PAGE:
Over one million elated Hindu holy men and pilgrims took a plunge in India's sacred Ganges river to wash away lifetimes of sins, in a raucous start to an ever-growing religious gathering that is already the world's largest.
Once every 12 years, tens of millions of pilgrims stream to the small northern city of Allahabad from across India for the Maha Kumbh Mela, or Grand Pitcher Festival.
The festival takes place at the point where the Ganges and Yamuna rivers meet with a third, mythical river.
Officials believe that over the next two months as many as 100m people will pass through the temporary city on a wide sandy river bank.
That would make it larger even than previous festivals.
After a slow start, police chief Alok Sharma said the crowds had swelled to over 1.5m people.
Two dreadlocked men riding horses emerged from thick camp smoke before dawn, followed by a crowd of ash-smeared and naked holy men, or sadhus.
At exactly 6.05am (12.35am Irish time), they yelled and dashed dancing into the river.
That the ancient festival grows in size each time it is held partly reflects India's expanding population, but is also seen as evidence that spiritual life is thriving alongside the new-found affluence of a growing middle class.
The ritual "Royal Bath" was timed to match an auspicious planetary alignment, when believers say spiritual energy flows to earth.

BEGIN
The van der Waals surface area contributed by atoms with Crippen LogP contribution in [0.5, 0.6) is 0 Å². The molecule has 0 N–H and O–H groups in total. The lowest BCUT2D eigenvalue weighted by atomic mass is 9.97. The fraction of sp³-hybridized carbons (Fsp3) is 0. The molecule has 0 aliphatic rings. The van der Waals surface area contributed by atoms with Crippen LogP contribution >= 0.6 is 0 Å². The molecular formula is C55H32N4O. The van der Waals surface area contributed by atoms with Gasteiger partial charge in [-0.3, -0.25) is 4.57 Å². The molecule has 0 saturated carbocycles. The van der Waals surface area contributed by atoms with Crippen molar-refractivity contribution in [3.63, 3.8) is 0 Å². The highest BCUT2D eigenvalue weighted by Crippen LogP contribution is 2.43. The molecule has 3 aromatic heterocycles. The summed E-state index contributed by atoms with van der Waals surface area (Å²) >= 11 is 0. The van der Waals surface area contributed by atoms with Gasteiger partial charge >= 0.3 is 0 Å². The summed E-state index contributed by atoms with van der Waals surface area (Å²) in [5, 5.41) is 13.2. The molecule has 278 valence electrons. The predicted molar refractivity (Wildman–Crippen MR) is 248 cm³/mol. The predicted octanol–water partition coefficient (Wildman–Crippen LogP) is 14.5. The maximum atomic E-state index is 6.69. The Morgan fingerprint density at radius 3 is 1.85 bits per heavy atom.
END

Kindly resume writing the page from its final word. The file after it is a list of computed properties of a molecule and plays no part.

The festival has its roots in a Hindu tradition that says the god Vishnu wrested from demons a golden pot containing the nectar of immortality.
In a 12-day fight for possession, four drops fell to earth, in the cities of Allahabad, Haridwar, Ujain and Nasik. Every three years a Kumbh Mela is held at one of these spots, with the festival at Allahabad the holiest of them all.
More than 2,000 years old, the festival is a meeting point for the Hindu sadhus, some who live in forests or Himalayan caves, and who belong to dozens of inter-related congregations.
The sects have their own administration and elect leaders, but are also known for violent clashes with each other.
Some naked, some wrapped in saffron or leopard-print cloth and smoking cannabis pipes, the holy men hold court by fire pits in sprawling camps decorated with coloured neon lights, where they are visited by pilgrims who proffer alms and get blessings.
To cope with the flow of people, authorities in the state of Uttar Pradesh have installed 35,000 toilets, laid 550km of water pipes and 155km of temporary roads at the riverbank site.